Do It Yourself: Simple Steps For the ROAD to Recovery…Or R-E-C-O-V-E-RY


Do It Yourself: Simple Steps For the ROAD to Recovery…Or R-E-C-O-V-E-RY

After taking on a long swim meet or getting through a challenging practice, all a swimmer really wants to do is head straight to bed. What athletes miss most of the time is an essential part of becoming a better swimmer: Recovery. Recovery is a vital process that helps your body maintain and regain its physical demands and composition. Follow these critical steps in order to improve your recovery and overall performance.

R-Rest. The first step you need to recover is rest. This is one that most athletes know about and try to do a good job at even throughout their busy day. The average person needs 8+ hours of sleep each day, and to properly recover from the physical strain of practice, you certainly should aim to hit the number. During the sleep cycles, your body is still going through physiological changes, which help to grow and recover the muscles that have been stressed or strained. To ensure better sleep, it would be beneficial to limit electronic devices before bed, sleep in a dark cold environment, and try to go to bed at the same time each night.

E-Eat. The next step is to eat right. You must fuel your body with proper nutrition for it to work best. You directly recruit ATP, the energy source, from nutritionally valued foods, which correlate to how efficient and fast your muscle fibers perform. Certain foods may alter your brain efficiency and your mental state before practice or a race.  So, you must eat right.

Although it is well-known, you must maintain a good diet to perform well. Most don’t understand how to do it efficiently. The timeframe in the schedule of your day is crucial to what you eat. Healthy snacks allow you to fill up without eating processed junk foods. A sufficient intake of water is also important.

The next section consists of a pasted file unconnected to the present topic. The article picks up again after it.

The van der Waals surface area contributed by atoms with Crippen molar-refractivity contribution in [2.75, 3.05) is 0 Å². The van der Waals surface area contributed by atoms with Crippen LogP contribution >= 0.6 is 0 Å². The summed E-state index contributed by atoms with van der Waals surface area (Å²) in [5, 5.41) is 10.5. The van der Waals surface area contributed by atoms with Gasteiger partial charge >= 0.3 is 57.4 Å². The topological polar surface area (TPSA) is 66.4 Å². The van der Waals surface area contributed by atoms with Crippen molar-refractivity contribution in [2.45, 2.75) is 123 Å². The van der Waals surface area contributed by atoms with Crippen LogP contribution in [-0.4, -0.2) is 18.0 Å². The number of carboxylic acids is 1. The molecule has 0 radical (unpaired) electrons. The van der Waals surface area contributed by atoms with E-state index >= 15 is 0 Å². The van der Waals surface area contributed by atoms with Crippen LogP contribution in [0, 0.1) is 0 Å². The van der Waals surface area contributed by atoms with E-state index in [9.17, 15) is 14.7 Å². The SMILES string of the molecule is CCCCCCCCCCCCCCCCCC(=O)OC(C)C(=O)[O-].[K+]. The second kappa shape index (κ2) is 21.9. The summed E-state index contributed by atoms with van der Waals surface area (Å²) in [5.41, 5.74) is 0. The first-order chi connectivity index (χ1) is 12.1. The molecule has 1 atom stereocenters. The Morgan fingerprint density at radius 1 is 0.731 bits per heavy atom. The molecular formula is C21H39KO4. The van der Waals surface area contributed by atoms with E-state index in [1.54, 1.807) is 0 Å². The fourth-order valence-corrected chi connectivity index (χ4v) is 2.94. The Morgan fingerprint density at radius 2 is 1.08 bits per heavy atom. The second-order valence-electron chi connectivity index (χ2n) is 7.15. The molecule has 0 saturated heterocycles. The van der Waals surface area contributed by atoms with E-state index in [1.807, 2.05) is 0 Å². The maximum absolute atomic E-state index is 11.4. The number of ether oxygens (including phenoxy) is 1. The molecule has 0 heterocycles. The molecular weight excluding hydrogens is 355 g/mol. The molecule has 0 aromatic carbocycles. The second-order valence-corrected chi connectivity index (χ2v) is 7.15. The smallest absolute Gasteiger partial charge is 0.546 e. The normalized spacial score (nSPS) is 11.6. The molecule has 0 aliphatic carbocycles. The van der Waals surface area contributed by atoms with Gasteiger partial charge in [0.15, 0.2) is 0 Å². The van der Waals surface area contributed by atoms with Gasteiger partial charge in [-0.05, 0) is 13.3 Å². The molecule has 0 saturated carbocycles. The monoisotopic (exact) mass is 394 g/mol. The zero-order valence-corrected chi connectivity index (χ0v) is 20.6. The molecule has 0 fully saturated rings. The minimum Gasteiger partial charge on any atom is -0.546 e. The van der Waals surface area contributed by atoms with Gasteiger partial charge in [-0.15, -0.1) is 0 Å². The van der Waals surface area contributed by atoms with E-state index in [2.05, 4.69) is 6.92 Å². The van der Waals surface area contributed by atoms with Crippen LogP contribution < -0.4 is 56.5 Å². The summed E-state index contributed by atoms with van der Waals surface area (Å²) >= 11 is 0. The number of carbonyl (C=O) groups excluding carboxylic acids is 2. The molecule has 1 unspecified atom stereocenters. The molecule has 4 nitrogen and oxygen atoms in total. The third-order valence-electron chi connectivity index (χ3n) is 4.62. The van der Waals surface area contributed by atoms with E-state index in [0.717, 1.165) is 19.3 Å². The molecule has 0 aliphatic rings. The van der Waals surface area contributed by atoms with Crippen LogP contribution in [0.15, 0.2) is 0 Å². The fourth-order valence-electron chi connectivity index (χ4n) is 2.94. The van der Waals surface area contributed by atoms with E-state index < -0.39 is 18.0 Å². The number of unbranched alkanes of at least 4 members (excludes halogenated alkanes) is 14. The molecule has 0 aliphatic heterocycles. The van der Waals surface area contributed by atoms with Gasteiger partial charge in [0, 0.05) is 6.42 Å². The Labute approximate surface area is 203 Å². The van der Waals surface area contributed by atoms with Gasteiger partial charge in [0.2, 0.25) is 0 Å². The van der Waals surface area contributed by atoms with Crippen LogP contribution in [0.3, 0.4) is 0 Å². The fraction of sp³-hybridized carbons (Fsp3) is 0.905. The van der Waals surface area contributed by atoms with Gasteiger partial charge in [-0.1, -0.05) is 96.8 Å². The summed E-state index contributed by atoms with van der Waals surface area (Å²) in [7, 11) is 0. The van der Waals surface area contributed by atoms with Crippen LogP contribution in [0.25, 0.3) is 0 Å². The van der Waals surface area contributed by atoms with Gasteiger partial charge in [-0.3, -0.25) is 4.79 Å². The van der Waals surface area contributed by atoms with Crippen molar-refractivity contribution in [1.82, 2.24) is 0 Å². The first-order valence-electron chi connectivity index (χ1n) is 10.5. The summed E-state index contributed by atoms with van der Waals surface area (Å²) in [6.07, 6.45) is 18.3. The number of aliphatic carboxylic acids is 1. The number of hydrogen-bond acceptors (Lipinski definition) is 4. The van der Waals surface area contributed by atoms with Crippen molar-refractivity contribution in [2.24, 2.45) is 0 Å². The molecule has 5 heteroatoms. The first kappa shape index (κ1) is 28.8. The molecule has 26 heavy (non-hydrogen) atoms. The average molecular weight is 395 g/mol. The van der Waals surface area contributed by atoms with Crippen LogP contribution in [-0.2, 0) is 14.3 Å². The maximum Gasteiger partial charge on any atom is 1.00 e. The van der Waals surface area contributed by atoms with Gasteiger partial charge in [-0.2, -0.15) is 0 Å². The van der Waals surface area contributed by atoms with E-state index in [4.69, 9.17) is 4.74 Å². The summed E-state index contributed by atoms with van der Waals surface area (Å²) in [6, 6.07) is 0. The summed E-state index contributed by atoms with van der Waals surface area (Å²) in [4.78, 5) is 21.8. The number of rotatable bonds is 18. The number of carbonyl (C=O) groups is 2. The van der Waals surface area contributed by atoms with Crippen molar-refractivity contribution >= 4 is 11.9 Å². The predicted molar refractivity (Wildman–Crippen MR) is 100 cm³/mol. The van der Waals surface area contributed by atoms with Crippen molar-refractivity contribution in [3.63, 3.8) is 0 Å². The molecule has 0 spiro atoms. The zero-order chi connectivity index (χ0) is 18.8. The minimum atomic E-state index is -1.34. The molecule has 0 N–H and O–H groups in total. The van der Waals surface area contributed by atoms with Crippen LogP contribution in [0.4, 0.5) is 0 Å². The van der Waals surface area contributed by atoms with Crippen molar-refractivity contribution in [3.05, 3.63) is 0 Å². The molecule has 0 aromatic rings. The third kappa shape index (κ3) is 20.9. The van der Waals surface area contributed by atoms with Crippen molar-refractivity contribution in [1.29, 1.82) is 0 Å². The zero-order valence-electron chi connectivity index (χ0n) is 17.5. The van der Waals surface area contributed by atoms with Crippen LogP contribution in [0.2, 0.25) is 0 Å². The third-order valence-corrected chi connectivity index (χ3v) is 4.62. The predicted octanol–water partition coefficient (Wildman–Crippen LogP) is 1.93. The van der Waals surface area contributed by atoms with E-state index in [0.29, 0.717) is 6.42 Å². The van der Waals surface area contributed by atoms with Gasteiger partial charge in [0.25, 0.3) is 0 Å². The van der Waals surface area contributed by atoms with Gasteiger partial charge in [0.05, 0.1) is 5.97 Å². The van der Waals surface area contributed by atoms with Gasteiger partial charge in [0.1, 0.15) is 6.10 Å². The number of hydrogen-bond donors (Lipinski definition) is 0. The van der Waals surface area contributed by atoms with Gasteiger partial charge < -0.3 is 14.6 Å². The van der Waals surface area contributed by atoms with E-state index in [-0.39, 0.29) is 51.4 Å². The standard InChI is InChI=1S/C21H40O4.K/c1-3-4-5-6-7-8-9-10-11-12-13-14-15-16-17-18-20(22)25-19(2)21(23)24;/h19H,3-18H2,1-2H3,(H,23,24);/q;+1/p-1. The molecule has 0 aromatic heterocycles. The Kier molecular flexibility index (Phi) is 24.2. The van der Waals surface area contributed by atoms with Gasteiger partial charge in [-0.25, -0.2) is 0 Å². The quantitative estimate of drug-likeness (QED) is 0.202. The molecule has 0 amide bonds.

C-Cool It Down. Having an ice bath is one of the better-known forms of recovery. It helps to reduce inflammation from sore or damaged muscle tissue. Doing a cold tub for 20 minutes after exercise may help to drastically reduce the amount of scar tissue and soreness that you may experience. Adding this to your recovery routine not only improves it but may help you recover faster. You may be able to get through doubles and weights without muscles being too fatigued.

O-Organize. The recovery process also entails a period to organize and reflect.  It is a great time to organize your thoughts.  Do a self-assessment of your swim meet. Establish new goals.

V-Vibration Techniques. Using devices such as a massage gun or battery powered foam roll-out can help increase blood flow to the muscle tissue, thereby aiding in the recovery process. The vibration will help to break up stagnant muscle tissue. This allows new blood to flow into your body, thus increasing recovery and stretching your muscle tissue.

E-Elevation. One of the more common techniques that is often missed is elevating your body parts to increase recovery. This method is free. You can do it anytime in any setting. Raising your feet or arms above the level of your heart helps your blood to flow into these regions. Just like in vibration, old stagnant blood is sitting in your muscles, and when altered by outside mechanisms, it allows new blood flow into your muscles. Kicking your legs up for 10 minutes is an easy method to add to your routine.

R-Relax. Taking time out of your day to do something that isn’t swim or school-related is equally as important to your recovery process. Pick a fun hobby or activity that helps you wind down. Is it reading, drawing, or going for a walk?  These relaxation tips can help you to take your mind off your daily tasks. Recovering your mental state is just as important as your physical being.

Y-Yoga. A key to an any athlete’s arsenal is stretching. It is critical before vigorous exercise. Stretching not only helps you recover but can prevent unnecessary trauma to your body. Yoga is a great way to feel and move your body. It helps you stay intact with your coordination, balance, and posture. These movements are crucial because they can mimic the important shapes that swimmers perform in the water.

Let’s DIY and take control of your personal RECOVERY.

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Dr Bruce Lawrie
2 months ago

Interesting, some good tips – thanks. Maybe consider the mind’s role in recovery, otherwise, very helpful.

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